Government-sponsored mortgage-finance giants Fannie Mae and Freddie Mac demanded compensation from Bank of America for losses on securities that were backed by faulty loans given out during the time of the housing boom. The Bank of America (BofA) has agreed to settle the claims made by Fannie Mae and Freddie Mac by paying the finance companies $9.5 billion, LA Times said.
The settlement was announced yesterday (Wednesday, March 26th). BofA stated that the settlement takes care of all claims made by the Federal Housing Finance Agency (FHFA). The FHFA is the agency which regulates Fannie Mae and Freddie Mac.
BofA is only one of eighteen financial institutions that FHFA sued in 2011. BofA, however, has the largest settlement of all those institutions. Other FHFA settlements included agreements with JP Morgan Chase and Co. ($5.1 billion), Deutsche Bank ($1.9 billion), Morgan Stanley ($1.25 billion), Union Bank of Switzerland ($885 million), Credit Suisse Holdings ($885 million), and Wells Fargo and Co., which settled for $335 million before FHFA had a chance to sue.
BofA said that the settlement with the FHFA takes care of a significant liability in the litigation surrounding securities backed by housing-boom mortgages, while also covering damages by the two major mortgage market players that BofA acquired during the housing crisis - Countrywide Financial in Calabasas and Merrill Lynch. Countrywide is the nation's largest sub-prime lender. Merrill Lynch was a major generator of bonds backed by high-risk mortgages.
This settlement is on the tail-end of a number of losses BofA has dealt with. The mortgage meltdown in 2007 created about $50 billion in losses and legal costs. Then, of course, there was the global financial crisis the next year (2008). BofA suffered more damages and legal costs than any other bank because of and as a result of the mortgage meltdown of 2007.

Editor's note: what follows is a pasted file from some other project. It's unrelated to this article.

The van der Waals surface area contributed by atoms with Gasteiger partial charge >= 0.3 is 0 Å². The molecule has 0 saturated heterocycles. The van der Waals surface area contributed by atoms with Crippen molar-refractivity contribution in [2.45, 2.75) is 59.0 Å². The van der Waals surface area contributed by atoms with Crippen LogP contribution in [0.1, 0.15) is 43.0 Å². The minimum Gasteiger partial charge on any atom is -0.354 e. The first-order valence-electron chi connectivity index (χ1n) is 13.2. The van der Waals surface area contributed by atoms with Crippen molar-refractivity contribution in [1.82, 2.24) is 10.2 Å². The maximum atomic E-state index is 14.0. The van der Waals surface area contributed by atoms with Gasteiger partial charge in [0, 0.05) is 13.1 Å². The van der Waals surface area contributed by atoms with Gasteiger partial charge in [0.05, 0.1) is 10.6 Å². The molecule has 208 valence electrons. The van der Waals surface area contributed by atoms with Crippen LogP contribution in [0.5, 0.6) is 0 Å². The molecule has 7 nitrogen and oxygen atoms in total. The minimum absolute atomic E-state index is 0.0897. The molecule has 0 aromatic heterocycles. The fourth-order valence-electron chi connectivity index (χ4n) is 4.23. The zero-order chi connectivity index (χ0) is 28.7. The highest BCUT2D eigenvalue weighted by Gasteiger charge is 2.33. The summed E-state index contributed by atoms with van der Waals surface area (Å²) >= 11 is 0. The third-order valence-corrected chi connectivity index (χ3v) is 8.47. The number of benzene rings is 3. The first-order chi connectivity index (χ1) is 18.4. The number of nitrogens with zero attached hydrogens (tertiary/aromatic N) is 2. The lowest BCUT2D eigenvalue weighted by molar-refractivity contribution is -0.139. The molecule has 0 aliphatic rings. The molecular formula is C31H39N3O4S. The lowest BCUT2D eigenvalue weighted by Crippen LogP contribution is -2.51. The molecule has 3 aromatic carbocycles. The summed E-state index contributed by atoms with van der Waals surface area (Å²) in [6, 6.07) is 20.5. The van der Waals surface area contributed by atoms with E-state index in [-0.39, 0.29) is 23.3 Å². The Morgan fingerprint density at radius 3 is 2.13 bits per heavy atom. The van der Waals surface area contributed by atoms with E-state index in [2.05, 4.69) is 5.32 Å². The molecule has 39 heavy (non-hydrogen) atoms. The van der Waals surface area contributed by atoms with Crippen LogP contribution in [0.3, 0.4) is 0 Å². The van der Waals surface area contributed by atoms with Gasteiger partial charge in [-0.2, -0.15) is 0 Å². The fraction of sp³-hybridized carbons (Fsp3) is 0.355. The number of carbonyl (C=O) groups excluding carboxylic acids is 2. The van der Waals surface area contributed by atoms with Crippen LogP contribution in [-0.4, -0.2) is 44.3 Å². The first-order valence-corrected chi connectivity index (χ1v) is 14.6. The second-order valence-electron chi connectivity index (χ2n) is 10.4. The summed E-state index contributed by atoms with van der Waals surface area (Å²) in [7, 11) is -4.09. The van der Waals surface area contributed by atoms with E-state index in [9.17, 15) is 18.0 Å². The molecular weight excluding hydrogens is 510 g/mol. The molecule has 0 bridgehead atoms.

According to USA Today, the 2010 lawsuit brought against BofA by the New York attorney general's office settled for $25 million. The New York attorney generals' office had claimed BofA misled investors about mounting losses at Merrill Lynch before it acquired the company in 2008. To reimburse the attorney general for investigation and litigation costs, BofA will pay $15 million and make certain corporate governance changes. The other $10 million of the $25 million will be paid by Ken Lewis, BofA's former chief executive, who is also banned from leading any public company for three years.
Surprisingly, even with their long list of settlements, Bank of America's stock price has more than tripled in the past few years. On Wednesday, BofA was even declared by the Federal Reserve to be strong enough to reward shareholders by raising the annual dividend from four cents to twenty cents. that was not all that the Fed did for BofA. The Fed also approved a plan for BofA to repurchase its own stock.
The dollar amount Bank of America needs to pay off for all its settlements is staggering, but the fact is that it will not be the bank itself paying those settlements; it will be the shareholders.
BofA's mortgage troubles are not yet over. The bank has described other investigations and lawsuits which may lead to more penalties and fines by the US. Department of Justice, state attorney generals and other members of a financial fraud task force made up of state and federal authorities.
Bank of America has said that it will continue to cooperate and that it is currently in preliminary discussions to hopefully resolve all claims against it.